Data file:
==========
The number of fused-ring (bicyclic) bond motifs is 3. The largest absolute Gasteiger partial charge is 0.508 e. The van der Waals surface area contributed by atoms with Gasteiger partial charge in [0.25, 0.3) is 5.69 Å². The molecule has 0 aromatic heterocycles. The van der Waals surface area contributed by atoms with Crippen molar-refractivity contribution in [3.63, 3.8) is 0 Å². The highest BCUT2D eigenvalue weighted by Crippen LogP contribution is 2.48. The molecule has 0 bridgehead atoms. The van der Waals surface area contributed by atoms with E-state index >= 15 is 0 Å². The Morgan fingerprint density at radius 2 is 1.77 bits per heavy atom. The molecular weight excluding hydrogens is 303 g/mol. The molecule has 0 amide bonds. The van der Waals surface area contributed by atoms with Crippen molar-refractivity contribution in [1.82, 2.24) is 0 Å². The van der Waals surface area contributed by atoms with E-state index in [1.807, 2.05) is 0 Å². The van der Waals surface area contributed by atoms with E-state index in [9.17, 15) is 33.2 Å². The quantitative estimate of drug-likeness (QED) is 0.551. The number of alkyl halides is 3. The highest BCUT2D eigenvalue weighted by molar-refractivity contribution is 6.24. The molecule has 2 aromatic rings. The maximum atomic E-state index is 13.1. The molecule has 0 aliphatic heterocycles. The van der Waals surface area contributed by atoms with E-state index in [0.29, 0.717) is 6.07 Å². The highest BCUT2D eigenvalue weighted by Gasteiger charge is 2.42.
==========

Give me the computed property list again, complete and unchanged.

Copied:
The number of fused-ring (bicyclic) bond motifs is 3. The largest absolute Gasteiger partial charge is 0.508 e. The van der Waals surface area contributed by atoms with Gasteiger partial charge in [0.25, 0.3) is 5.69 Å². The molecule has 0 aromatic heterocycles. The van der Waals surface area contributed by atoms with Crippen molar-refractivity contribution in [3.63, 3.8) is 0 Å². The highest BCUT2D eigenvalue weighted by Crippen LogP contribution is 2.48. The molecule has 0 bridgehead atoms. The van der Waals surface area contributed by atoms with E-state index >= 15 is 0 Å². The Morgan fingerprint density at radius 2 is 1.77 bits per heavy atom. The molecular weight excluding hydrogens is 303 g/mol. The molecule has 0 amide bonds. The van der Waals surface area contributed by atoms with Crippen molar-refractivity contribution in [1.82, 2.24) is 0 Å². The van der Waals surface area contributed by atoms with E-state index in [1.807, 2.05) is 0 Å². The van der Waals surface area contributed by atoms with E-state index in [9.17, 15) is 33.2 Å². The quantitative estimate of drug-likeness (QED) is 0.551. The number of alkyl halides is 3. The highest BCUT2D eigenvalue weighted by molar-refractivity contribution is 6.24. The molecule has 2 aromatic rings. The maximum atomic E-state index is 13.1. The molecule has 0 aliphatic heterocycles. The van der Waals surface area contributed by atoms with E-state index in [0.29, 0.717) is 6.07 Å². The highest BCUT2D eigenvalue weighted by Gasteiger charge is 2.42.